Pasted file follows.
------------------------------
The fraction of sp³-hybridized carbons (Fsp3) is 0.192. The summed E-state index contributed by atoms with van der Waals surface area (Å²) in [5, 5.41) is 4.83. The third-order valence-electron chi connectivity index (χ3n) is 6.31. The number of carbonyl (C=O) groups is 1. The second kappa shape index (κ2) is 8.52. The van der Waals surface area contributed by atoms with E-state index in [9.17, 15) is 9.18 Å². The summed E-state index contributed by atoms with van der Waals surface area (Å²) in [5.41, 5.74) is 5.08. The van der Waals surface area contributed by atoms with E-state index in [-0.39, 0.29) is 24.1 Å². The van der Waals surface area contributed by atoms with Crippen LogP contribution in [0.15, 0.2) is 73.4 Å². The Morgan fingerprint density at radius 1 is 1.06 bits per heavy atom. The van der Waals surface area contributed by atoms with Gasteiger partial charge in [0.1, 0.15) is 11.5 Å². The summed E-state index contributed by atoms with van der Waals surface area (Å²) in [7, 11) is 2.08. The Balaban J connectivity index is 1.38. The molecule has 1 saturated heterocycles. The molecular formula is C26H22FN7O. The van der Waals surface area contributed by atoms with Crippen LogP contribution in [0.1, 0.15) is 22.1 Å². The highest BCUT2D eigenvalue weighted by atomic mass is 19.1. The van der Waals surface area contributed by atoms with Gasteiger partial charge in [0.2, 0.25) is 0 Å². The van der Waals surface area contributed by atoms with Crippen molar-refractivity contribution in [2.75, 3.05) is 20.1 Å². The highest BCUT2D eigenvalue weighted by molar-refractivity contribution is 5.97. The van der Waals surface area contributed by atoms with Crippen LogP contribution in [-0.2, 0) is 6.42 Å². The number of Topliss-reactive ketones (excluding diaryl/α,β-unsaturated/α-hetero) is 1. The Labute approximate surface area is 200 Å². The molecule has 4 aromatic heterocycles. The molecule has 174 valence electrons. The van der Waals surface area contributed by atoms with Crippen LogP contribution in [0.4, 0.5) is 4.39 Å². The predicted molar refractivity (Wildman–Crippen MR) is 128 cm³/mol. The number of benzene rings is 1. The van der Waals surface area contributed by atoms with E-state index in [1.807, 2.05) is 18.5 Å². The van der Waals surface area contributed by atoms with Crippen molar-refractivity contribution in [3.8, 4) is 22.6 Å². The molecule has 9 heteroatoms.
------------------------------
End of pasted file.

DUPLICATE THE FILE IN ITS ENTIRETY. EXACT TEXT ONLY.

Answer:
The fraction of sp³-hybridized carbons (Fsp3) is 0.192. The summed E-state index contributed by atoms with van der Waals surface area (Å²) in [5, 5.41) is 4.83. The third-order valence-electron chi connectivity index (χ3n) is 6.31. The number of carbonyl (C=O) groups is 1. The second kappa shape index (κ2) is 8.52. The van der Waals surface area contributed by atoms with E-state index in [9.17, 15) is 9.18 Å². The summed E-state index contributed by atoms with van der Waals surface area (Å²) in [5.41, 5.74) is 5.08. The van der Waals surface area contributed by atoms with E-state index in [-0.39, 0.29) is 24.1 Å². The van der Waals surface area contributed by atoms with Crippen LogP contribution in [0.15, 0.2) is 73.4 Å². The Morgan fingerprint density at radius 1 is 1.06 bits per heavy atom. The van der Waals surface area contributed by atoms with Gasteiger partial charge in [0.1, 0.15) is 11.5 Å². The summed E-state index contributed by atoms with van der Waals surface area (Å²) in [7, 11) is 2.08. The Balaban J connectivity index is 1.38. The molecule has 1 saturated heterocycles. The molecular formula is C26H22FN7O. The van der Waals surface area contributed by atoms with Crippen LogP contribution in [0.1, 0.15) is 22.1 Å². The highest BCUT2D eigenvalue weighted by atomic mass is 19.1. The van der Waals surface area contributed by atoms with Gasteiger partial charge in [0.2, 0.25) is 0 Å². The van der Waals surface area contributed by atoms with Crippen molar-refractivity contribution in [2.75, 3.05) is 20.1 Å². The highest BCUT2D eigenvalue weighted by molar-refractivity contribution is 5.97. The van der Waals surface area contributed by atoms with Crippen LogP contribution in [-0.2, 0) is 6.42 Å². The number of Topliss-reactive ketones (excluding diaryl/α,β-unsaturated/α-hetero) is 1. The Labute approximate surface area is 200 Å². The molecule has 4 aromatic heterocycles. The molecule has 174 valence electrons. The van der Waals surface area contributed by atoms with Crippen LogP contribution in [0.4, 0.5) is 4.39 Å². The predicted molar refractivity (Wildman–Crippen MR) is 128 cm³/mol. The number of benzene rings is 1. The van der Waals surface area contributed by atoms with E-state index in [1.807, 2.05) is 18.5 Å². The van der Waals surface area contributed by atoms with Crippen molar-refractivity contribution in [3.8, 4) is 22.6 Å². The molecule has 9 heteroatoms.